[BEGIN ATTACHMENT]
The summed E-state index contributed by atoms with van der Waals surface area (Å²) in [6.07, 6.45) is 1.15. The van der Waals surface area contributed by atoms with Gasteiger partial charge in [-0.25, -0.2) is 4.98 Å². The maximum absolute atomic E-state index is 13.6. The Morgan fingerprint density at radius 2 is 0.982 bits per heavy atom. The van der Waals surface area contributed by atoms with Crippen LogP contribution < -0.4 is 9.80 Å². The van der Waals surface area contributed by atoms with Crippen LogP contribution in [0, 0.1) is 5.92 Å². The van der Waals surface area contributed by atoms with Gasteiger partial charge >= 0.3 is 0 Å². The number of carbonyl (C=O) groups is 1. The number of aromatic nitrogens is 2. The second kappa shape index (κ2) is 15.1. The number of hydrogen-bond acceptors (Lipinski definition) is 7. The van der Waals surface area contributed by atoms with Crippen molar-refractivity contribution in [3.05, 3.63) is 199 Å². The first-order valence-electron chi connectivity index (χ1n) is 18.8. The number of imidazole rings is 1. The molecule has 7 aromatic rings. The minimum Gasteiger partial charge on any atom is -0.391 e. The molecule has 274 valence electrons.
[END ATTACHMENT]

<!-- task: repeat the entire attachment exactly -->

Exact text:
The summed E-state index contributed by atoms with van der Waals surface area (Å²) in [6.07, 6.45) is 1.15. The van der Waals surface area contributed by atoms with Gasteiger partial charge in [-0.25, -0.2) is 4.98 Å². The maximum absolute atomic E-state index is 13.6. The Morgan fingerprint density at radius 2 is 0.982 bits per heavy atom. The van der Waals surface area contributed by atoms with Crippen LogP contribution < -0.4 is 9.80 Å². The van der Waals surface area contributed by atoms with Crippen LogP contribution in [0, 0.1) is 5.92 Å². The van der Waals surface area contributed by atoms with Gasteiger partial charge >= 0.3 is 0 Å². The number of carbonyl (C=O) groups is 1. The number of aromatic nitrogens is 2. The second kappa shape index (κ2) is 15.1. The number of hydrogen-bond acceptors (Lipinski definition) is 7. The van der Waals surface area contributed by atoms with Crippen molar-refractivity contribution in [3.05, 3.63) is 199 Å². The first-order valence-electron chi connectivity index (χ1n) is 18.8. The number of imidazole rings is 1. The molecule has 7 aromatic rings. The minimum Gasteiger partial charge on any atom is -0.391 e. The molecule has 274 valence electrons.